Tyler Rake (Chris Hemsworth) is a fearless black market mercenary with nothing left to lose when his skills are solicited to rescue the kidnapped son of an imprisoned international crime lord. But in the murky underworld of weapons dealers and drug traffickers, an already deadly mission approaches the impossible, forever altering the lives of Rake and the boy.
The very first scene of Sam Hargrave’s Extraction immediately hooks the viewer. We see a bloodied and battered Chris Hemsworth stumbling around and looking utterly defeated. He looks like if he takes one more hit, he could die. Hargrave throws us into the action instantaneously and perfectly sets up the tone for the rest of the movie to come.
Extraction was a movie that I was truthfully dreading to watch. Nothing about the marketing impressed me. I happened to see a commercial for the film on television about a week or so ago, and I actually found myself scoffing after watching it, thinking that it looked like a painfully generic and over-the-top movie with not a lot of fun to be had. Gratefully though, I was wrong.
The first act of the film is easily the biggest problem with the whole thing. It is full of a ton of set-up scenes and it takes a good thirty minutes to actually get pulled into the story. I found myself getting a tad bit restless in that first act due to there being very little of entertainment value. There was lots of exposition and scenes with Chris Hemsworth sleeping on a cliff for some reason.
But once that second act comes into play, the film as a whole picks up in spades. It almost becomes a completely different movie with non-stop, brilliantly filmed action for the rest of the movie onwards. The stunt team that worked on Extraction need extreme praise for their efforts here.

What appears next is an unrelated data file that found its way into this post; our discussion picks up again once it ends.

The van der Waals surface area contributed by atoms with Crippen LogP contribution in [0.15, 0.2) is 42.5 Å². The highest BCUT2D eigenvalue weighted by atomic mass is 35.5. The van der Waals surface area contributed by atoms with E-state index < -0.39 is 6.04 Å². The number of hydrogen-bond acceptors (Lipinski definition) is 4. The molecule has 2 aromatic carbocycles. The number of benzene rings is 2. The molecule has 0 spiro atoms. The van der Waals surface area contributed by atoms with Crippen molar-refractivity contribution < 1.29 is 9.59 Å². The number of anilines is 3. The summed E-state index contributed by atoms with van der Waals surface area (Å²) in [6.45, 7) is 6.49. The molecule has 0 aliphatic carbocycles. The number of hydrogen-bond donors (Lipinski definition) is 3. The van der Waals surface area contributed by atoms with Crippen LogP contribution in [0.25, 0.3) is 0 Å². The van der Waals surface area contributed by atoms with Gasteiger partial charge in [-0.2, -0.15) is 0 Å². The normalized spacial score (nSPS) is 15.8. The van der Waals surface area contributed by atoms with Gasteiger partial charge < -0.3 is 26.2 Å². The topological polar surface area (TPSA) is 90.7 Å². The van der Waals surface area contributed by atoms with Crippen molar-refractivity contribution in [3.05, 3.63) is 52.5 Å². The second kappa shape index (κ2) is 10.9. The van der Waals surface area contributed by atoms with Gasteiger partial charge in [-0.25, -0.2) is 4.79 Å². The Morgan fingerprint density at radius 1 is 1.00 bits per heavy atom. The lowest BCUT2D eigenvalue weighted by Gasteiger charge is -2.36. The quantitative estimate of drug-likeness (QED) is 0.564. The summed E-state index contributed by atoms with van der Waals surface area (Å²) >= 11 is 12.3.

Throughout the years, I have seen countless action movies, and so saying that the action and stunt choreography here truly blew me away should be saying something. A lot of it actually reminded me of the incredible work that is shown and loved in the John Wick franchise. There are dozens of close-quarters, white-knuckled sequences that had me holding my breath.
These moments are further boosted because we feel a genuine connection to the characters as well. At first, Hemsworth’s Tyler Rake seemed like the stereotypical “action movie god” character that comes across as invincible and one-note. However, as the movie progresses and the more we learn about his past, the more interesting he becomes as a whole.
As for the main villain, he was also a character that I was unsure of how to feel about at first. He actually reminded me a lot of the T-1000 from Terminator 2: Judgment Day for an incredibly long time. It wasn’t until the third act that he actually got some characterization and felt a little bit vulnerable.
But dynamic here between Chris Hemsworth and Rudhraksh Jaiswal was the other big standout next to the action. The two feel so authentic in their roles and by the end of it all, I was emotionally wrapped up in their characters and I felt something for both of them. Is the story a little bit familiar? For sure. However, it is fairly interesting and I felt a true connection to the characters. It has its problems, but those seeking a gripping action film are going to have a blast with this one.
Extraction‘s story may be a little familiar, but its absolutely incredible action and stunt work mixed with the lead performances make this an adventure worth experiencing.
Overall Grade: B+
MPAA Rating: R for strong bloody violence throughout, language and brief drug use
Directed by: Sam Hargrave
Distributed by: Netflix
Release Date: April 24, 2020
Running Time: 117 minutes